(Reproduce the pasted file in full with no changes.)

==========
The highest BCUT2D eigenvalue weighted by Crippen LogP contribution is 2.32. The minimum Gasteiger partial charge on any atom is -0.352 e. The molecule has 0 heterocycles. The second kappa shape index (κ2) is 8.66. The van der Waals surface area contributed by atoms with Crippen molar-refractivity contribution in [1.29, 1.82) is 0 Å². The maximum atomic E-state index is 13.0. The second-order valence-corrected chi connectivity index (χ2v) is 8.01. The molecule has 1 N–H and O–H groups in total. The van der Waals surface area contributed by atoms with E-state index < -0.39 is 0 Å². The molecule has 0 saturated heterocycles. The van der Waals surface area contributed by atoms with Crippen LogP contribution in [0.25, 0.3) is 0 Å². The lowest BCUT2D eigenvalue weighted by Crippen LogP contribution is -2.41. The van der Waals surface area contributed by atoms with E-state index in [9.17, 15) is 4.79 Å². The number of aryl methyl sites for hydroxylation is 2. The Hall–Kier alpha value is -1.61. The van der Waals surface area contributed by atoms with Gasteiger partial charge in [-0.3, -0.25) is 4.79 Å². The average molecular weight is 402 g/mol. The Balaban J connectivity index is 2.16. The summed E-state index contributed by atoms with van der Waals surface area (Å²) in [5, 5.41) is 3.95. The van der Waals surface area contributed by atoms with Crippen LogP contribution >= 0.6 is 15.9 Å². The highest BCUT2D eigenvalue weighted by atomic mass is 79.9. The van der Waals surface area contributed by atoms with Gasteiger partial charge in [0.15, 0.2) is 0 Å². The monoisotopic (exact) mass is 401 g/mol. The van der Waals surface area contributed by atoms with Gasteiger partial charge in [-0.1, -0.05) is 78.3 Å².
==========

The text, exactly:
The highest BCUT2D eigenvalue weighted by Crippen LogP contribution is 2.32. The minimum Gasteiger partial charge on any atom is -0.352 e. The molecule has 0 heterocycles. The second kappa shape index (κ2) is 8.66. The van der Waals surface area contributed by atoms with Crippen molar-refractivity contribution in [1.29, 1.82) is 0 Å². The maximum atomic E-state index is 13.0. The second-order valence-corrected chi connectivity index (χ2v) is 8.01. The molecule has 1 N–H and O–H groups in total. The van der Waals surface area contributed by atoms with E-state index < -0.39 is 0 Å². The molecule has 0 saturated heterocycles. The van der Waals surface area contributed by atoms with Crippen LogP contribution in [0.25, 0.3) is 0 Å². The lowest BCUT2D eigenvalue weighted by Crippen LogP contribution is -2.41. The van der Waals surface area contributed by atoms with E-state index in [9.17, 15) is 4.79 Å². The number of aryl methyl sites for hydroxylation is 2. The Hall–Kier alpha value is -1.61. The van der Waals surface area contributed by atoms with Gasteiger partial charge in [-0.3, -0.25) is 4.79 Å². The average molecular weight is 402 g/mol. The Balaban J connectivity index is 2.16. The summed E-state index contributed by atoms with van der Waals surface area (Å²) in [5, 5.41) is 3.95. The van der Waals surface area contributed by atoms with Crippen LogP contribution >= 0.6 is 15.9 Å². The highest BCUT2D eigenvalue weighted by atomic mass is 79.9. The van der Waals surface area contributed by atoms with Gasteiger partial charge in [0.15, 0.2) is 0 Å². The monoisotopic (exact) mass is 401 g/mol. The van der Waals surface area contributed by atoms with Gasteiger partial charge in [-0.1, -0.05) is 78.3 Å².